Anna Akana’s Origin Story for Her Go90 Series ‘Miss 2059’: Exclusive Clips

Compared to one of Anna Akana’s YouTube videos, her new Go90 series “Miss 2059,” produced by New Form Digital, is a large-scale production with a drawn-out shooting schedule. But by typical Hollywood film or TV standards, it’s a mad 100-yard dash across a tightrope — a 12-episode series with stunts, prosthetic makeups and special effects, shot over the course of 18 days.

“We’re shooting seven or eight pages a day, and that’s a lot of pressure on everyone, especially on the actors,” said Simon Ganz, who served as showrunner on the series along with Aaron Brownstein.

Set in the not-too-distant future, “Miss 2059” tells the story of Victoria Young (Akana), a beauty queen tired of living in the shadow of her sister Arden (Nikki Soohoo), a famous astronaut embarking on an mission into deep space. When Victoria mistakenly gets beamed into space in the place of her sister, she finds herself representing earth in the Galactic Protectorate tournament, and a furious Arden is forced to coach her through the competition, which will decide which planets will be destroyed by a mysterious enemy known only as the Vortix.

Akana, 26, is an actress, comedian and filmmaker who has racked up more than 1.53 million subscribers and 161 million views on her YouTube channel, which features comic sketches, vlogs and short films such as “Women Can Be Dicks Too,” “Pregnapocalypse” and “Why Girls Should Ask Guys Out.” She’s also had small parts in big studio films such as “Ant-Man.”

“Miss 2059” began as one of New Form Digital’s first round of incubator short film projects in 2014. Akana wrote, directed and starred in the short, titled “Miss Earth.” But when the project was ordered as a series for Verizon’s new mobile-first entertainment platform Go90, Oren Kaplan (“Laugh Trek,” “Razor Tales”) was brought in to direct, and the writing duties were divided up between Akana, Megan Rosati, and showrunners Ganz and Brownstein.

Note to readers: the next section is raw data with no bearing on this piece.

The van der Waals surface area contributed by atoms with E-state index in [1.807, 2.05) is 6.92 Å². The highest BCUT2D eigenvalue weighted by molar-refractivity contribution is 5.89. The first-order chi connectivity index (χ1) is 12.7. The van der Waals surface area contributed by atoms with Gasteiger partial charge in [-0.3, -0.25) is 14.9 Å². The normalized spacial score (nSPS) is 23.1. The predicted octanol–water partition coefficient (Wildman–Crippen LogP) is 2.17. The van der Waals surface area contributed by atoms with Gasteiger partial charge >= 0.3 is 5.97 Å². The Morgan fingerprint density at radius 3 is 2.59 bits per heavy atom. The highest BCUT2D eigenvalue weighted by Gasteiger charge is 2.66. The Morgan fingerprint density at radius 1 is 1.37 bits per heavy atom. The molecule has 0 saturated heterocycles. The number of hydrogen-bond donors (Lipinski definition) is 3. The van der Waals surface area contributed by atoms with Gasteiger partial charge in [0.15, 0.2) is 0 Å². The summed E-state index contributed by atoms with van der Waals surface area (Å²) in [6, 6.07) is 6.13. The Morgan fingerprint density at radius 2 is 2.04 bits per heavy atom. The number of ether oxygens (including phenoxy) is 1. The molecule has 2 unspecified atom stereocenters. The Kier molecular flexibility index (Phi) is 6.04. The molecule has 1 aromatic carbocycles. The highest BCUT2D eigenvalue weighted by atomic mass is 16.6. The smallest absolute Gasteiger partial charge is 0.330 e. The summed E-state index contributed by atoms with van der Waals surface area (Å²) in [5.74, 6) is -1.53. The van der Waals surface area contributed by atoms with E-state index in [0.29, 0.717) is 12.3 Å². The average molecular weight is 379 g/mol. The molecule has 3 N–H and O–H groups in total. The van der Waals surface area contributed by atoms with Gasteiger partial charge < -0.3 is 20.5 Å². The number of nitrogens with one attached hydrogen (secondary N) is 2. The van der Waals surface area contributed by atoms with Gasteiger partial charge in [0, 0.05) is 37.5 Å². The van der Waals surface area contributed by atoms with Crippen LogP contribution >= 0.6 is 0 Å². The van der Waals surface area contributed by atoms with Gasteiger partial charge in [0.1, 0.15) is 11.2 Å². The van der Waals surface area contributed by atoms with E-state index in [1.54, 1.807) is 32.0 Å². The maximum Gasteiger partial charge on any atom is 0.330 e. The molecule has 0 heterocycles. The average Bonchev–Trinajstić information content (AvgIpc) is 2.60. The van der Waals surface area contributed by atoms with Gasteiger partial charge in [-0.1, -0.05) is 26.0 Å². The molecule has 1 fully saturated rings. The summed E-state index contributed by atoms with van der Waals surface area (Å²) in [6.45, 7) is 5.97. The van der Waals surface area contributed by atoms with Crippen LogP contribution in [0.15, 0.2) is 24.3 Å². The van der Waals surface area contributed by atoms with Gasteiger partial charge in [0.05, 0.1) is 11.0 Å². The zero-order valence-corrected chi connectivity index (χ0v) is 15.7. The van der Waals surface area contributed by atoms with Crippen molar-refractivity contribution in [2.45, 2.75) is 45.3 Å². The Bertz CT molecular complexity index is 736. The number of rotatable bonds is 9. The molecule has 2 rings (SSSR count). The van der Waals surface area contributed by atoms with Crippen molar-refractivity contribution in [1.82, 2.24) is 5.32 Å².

During production, Akana impressed the crew by doing many of her own stunts.

“Any challenge you throw at her, she can do it,” said Brownstein. “She does ninja rolls into a reverse backbends, and then she somehow goes to standing and does a cartwheel. She also had to learn to play a violin. Then when we’d have a day off from shooting, she had to shoot the videos for her site.”

Originally, the producers had planned to shoot “Miss 2059” on practical locations. But production designer Chloe Arbiture convinced them they could afford to build their own sets.

“You say, ‘Of course, we can’t build a spaceship,’” said Ganz. “But then you find the right person that’s driven and determined and knows just the angles you need and just the materials and has the right crew, and we have a spaceship set, and that’s pretty cool.”

The sets were built by a predominantly-female construction crew, which is virtually unheard of in the film and TV production world.

“I’ve done several short films and sketches where I will only have an all-female crew,” said Akana. “It’s very important to me to me to try to find a gender-balanced crew, if it’s not all-female. It’s also very interesting how hard it was to find females in various fields, like grip and electric, gaffing, visual effects [and] editing. So, when I do, I try to give them as much work as I can.”

While Akana wasn’t able to get an all-female crew on “Miss 2059,” women dominated the scene in front of the camera.

“There is only one male character in our entire cast,” said Ganz. “There’s maybe like a couple extra male extras and stunt people, and I think that’s really fucking cool.”

One clap, two clap, three clap, forty?

By clapping more or less, you can signal to us which stories really stand out.